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VMWare vSphere Client - How do I see more events

I am working in the vSphere Client on ESXi 5.1.

When I look at the events for the server (Home > Inventory > Inventory > events tab), it only shows about 24 hrs worth of events. I need to see further back than that.

How do I see more events, at least 2 weeks worth?
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jjwolven
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jjwolven
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Andrew Hancock (VMware vExpert / EE MVE^2)VMware and Virtualization ConsultantCommented:
From your post it's possible you are just using VMware vSphere Hypervisor ESXi.

If you are connected directly to VMware vSphere Hypervisor ESXi, 24 hours of events, are all that's logged.

To see more events, these need to be logged and recorded in the VMware vSphere vCenter Database.

Do you have a VMware vSphere vCenter Server for Windows Server? (this is not free, evaluations are available for 60 days). It needs to be licensed.

So in Answer to your question, install, purchase or evaluate VMware vSphere vCenter Server for Windows Server.

see here
http://www.vmware.com/products/vcenter-server/
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dipopoCommented:
I would configure a syslog server to enable viewing historical data over a longer period. See below:

http://kb.vmware.com/selfservice/microsites/search.do?language=en_US&cmd=displayKC&externalId=2003322
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Andrew Hancock (VMware vExpert / EE MVE^2)VMware and Virtualization ConsultantCommented:
@dipopo Creating a Syslog server, sends the /var/log/vmkernel logs to the syslog server, not the Tasks and Events.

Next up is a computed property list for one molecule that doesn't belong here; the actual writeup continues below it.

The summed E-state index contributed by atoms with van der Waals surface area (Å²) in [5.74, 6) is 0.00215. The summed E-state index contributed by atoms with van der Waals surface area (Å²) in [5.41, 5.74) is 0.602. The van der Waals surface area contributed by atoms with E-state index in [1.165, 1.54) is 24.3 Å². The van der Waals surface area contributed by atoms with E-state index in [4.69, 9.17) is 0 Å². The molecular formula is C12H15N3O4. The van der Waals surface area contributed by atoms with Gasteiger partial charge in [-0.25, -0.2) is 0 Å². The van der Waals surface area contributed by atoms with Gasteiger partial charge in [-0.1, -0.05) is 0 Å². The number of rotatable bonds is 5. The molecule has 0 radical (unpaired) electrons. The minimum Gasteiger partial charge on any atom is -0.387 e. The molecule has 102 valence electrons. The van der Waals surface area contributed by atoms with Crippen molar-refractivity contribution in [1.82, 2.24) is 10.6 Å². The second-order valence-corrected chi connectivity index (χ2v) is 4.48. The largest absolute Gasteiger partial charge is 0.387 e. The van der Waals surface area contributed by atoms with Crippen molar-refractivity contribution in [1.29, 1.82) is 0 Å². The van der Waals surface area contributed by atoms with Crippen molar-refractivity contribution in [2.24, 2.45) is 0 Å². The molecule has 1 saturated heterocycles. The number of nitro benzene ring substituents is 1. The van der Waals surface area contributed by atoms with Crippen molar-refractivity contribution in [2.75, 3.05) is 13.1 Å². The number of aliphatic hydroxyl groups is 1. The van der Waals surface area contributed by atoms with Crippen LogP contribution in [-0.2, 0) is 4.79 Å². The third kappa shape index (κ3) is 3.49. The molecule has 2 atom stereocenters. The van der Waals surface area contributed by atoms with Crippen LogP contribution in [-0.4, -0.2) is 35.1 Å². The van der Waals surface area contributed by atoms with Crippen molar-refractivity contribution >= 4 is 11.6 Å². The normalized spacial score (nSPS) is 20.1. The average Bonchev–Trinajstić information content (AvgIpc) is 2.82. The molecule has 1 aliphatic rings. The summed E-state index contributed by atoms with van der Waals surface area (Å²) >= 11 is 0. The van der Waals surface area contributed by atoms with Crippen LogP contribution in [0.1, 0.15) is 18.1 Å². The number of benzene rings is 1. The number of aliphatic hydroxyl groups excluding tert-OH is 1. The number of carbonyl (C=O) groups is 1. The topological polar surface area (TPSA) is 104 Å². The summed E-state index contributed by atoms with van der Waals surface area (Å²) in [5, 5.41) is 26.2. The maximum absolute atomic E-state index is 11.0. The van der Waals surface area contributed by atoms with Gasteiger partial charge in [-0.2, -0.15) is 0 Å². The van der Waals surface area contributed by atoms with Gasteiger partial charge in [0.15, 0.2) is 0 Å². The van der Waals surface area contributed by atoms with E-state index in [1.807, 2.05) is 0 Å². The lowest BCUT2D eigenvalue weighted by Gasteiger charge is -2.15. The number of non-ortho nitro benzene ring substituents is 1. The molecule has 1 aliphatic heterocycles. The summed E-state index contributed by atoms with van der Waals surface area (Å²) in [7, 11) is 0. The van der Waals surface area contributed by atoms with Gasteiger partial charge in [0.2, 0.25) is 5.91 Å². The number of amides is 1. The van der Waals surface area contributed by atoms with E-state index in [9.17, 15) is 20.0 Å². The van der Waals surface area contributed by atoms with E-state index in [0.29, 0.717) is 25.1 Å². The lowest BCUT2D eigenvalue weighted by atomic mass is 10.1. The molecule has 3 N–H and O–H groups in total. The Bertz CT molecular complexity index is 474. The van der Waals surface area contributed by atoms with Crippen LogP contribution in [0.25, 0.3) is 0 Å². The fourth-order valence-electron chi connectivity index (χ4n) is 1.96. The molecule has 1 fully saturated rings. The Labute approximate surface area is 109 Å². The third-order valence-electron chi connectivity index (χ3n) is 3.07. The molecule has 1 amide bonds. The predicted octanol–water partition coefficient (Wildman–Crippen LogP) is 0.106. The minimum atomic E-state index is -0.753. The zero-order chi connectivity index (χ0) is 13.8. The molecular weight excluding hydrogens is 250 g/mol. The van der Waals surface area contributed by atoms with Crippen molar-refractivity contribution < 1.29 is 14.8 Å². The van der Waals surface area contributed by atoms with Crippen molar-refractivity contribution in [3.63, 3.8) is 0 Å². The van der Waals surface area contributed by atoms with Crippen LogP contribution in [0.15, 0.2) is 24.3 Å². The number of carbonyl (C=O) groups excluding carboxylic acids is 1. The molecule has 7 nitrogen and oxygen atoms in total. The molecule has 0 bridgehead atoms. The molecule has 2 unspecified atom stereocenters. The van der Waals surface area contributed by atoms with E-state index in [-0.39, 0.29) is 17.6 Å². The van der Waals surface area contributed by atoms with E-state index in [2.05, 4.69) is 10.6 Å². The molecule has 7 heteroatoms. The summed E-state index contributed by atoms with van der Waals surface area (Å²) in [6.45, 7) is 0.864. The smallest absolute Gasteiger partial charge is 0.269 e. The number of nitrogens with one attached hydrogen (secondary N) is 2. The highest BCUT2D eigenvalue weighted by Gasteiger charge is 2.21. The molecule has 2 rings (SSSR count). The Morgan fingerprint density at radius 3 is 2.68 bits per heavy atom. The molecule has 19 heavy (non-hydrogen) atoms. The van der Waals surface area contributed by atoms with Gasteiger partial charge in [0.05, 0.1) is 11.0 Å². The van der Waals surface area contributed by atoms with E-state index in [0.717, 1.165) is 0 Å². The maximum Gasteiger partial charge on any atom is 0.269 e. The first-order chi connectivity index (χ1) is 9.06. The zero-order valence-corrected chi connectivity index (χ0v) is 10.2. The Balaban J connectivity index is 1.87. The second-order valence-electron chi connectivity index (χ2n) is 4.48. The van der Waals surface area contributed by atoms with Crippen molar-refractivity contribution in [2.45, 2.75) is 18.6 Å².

e.g. user logins are missing, creation of virtual machines are missing etc
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dipopoCommented:
Well I seem to think ESXi sends the alarms and events logs to syslog and you can always query logins via AD.

As syslog accepts "/var/log/vmkwarning.log: A summary of Warning and Alert log messages excerpted from the VMkernel logs."

Note: For clarification VOB and the corresponding service VOBD propagates kernel level errors to third-party applications. VOBD is a daemon that VMware and third-party applications use for monitoring and troubleshooting.
/var/log/vmkernel.log: Core VMkernel logs, including device discovery, storage and networking device and driver events, and virtual machine startup.

/var/log/vmkwarning.log: A summary of Warning and Alert log messages excerpted from the VMkernel logs.

/var/log/vmksummary.log: A summary of ESXi host startup and shutdown, and an hourly heartbeat with uptime, number of virtual machines running, and service resource consumption. For more information, see Format of the ESXi 5.0 vmksummary log file (2004566).
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jjwolvenAuthor Commented:
It should already be there, or do I need to set it up to push logs there?
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Andrew Hancock (VMware vExpert / EE MVE^2)VMware and Virtualization ConsultantCommented:
if you are referring to a syslog server, you need to build and configure a syslog server, and then configure the ESXi host to send it's current logs to the syslog server.

Do you have the free registered version of ESXi?

The events you want to record are these the events which appear in the vSphere Client Events Windows.

Because you may want to check the current logs, as posted above, to see if this is the information,  you want to review on a Syslog Server. It may not be what you are expecting to observe.

(also note, if you are using the FREE Registered version of ESXi, it does not support management confiugration changes, meaning, you may not even be able to configuire a Syslog External Server)
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